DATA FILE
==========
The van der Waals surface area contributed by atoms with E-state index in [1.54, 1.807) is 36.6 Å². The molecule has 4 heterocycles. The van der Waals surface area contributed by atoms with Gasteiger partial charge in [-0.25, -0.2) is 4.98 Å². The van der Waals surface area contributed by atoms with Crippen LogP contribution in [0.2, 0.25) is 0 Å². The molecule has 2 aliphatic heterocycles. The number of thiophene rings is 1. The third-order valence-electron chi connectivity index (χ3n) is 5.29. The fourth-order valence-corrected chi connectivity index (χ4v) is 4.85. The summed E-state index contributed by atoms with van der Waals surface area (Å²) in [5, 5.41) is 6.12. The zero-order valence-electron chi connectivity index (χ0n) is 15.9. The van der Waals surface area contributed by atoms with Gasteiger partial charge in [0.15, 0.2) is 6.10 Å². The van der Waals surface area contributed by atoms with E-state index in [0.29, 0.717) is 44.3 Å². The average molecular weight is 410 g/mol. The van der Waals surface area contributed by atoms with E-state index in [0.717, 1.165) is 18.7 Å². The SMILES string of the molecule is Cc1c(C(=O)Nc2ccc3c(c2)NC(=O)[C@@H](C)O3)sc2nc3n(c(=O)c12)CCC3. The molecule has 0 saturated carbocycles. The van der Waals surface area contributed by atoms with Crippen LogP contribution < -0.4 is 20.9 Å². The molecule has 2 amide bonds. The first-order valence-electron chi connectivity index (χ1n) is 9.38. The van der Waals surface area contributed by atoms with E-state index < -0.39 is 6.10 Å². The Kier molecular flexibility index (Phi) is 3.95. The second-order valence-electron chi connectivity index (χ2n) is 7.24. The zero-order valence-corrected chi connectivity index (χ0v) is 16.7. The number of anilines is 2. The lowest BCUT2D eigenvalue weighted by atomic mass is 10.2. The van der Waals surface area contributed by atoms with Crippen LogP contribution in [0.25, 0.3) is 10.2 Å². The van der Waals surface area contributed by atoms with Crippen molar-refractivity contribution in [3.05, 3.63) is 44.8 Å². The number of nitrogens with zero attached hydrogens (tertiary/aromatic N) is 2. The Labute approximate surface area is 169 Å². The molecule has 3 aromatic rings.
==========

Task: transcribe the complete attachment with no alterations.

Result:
The van der Waals surface area contributed by atoms with E-state index in [1.54, 1.807) is 36.6 Å². The molecule has 4 heterocycles. The van der Waals surface area contributed by atoms with Gasteiger partial charge in [-0.25, -0.2) is 4.98 Å². The van der Waals surface area contributed by atoms with Crippen LogP contribution in [0.2, 0.25) is 0 Å². The molecule has 2 aliphatic heterocycles. The number of thiophene rings is 1. The third-order valence-electron chi connectivity index (χ3n) is 5.29. The fourth-order valence-corrected chi connectivity index (χ4v) is 4.85. The summed E-state index contributed by atoms with van der Waals surface area (Å²) in [5, 5.41) is 6.12. The zero-order valence-electron chi connectivity index (χ0n) is 15.9. The van der Waals surface area contributed by atoms with Gasteiger partial charge in [0.15, 0.2) is 6.10 Å². The van der Waals surface area contributed by atoms with E-state index in [0.29, 0.717) is 44.3 Å². The average molecular weight is 410 g/mol. The van der Waals surface area contributed by atoms with E-state index in [0.717, 1.165) is 18.7 Å². The SMILES string of the molecule is Cc1c(C(=O)Nc2ccc3c(c2)NC(=O)[C@@H](C)O3)sc2nc3n(c(=O)c12)CCC3. The molecule has 0 saturated carbocycles. The van der Waals surface area contributed by atoms with Crippen LogP contribution < -0.4 is 20.9 Å². The molecule has 2 amide bonds. The first-order valence-electron chi connectivity index (χ1n) is 9.38. The van der Waals surface area contributed by atoms with E-state index < -0.39 is 6.10 Å². The Kier molecular flexibility index (Phi) is 3.95. The second-order valence-electron chi connectivity index (χ2n) is 7.24. The zero-order valence-corrected chi connectivity index (χ0v) is 16.7. The number of anilines is 2. The lowest BCUT2D eigenvalue weighted by atomic mass is 10.2. The van der Waals surface area contributed by atoms with Crippen LogP contribution in [0.25, 0.3) is 10.2 Å². The van der Waals surface area contributed by atoms with Crippen molar-refractivity contribution in [3.05, 3.63) is 44.8 Å². The number of nitrogens with zero attached hydrogens (tertiary/aromatic N) is 2. The Labute approximate surface area is 169 Å². The molecule has 3 aromatic rings.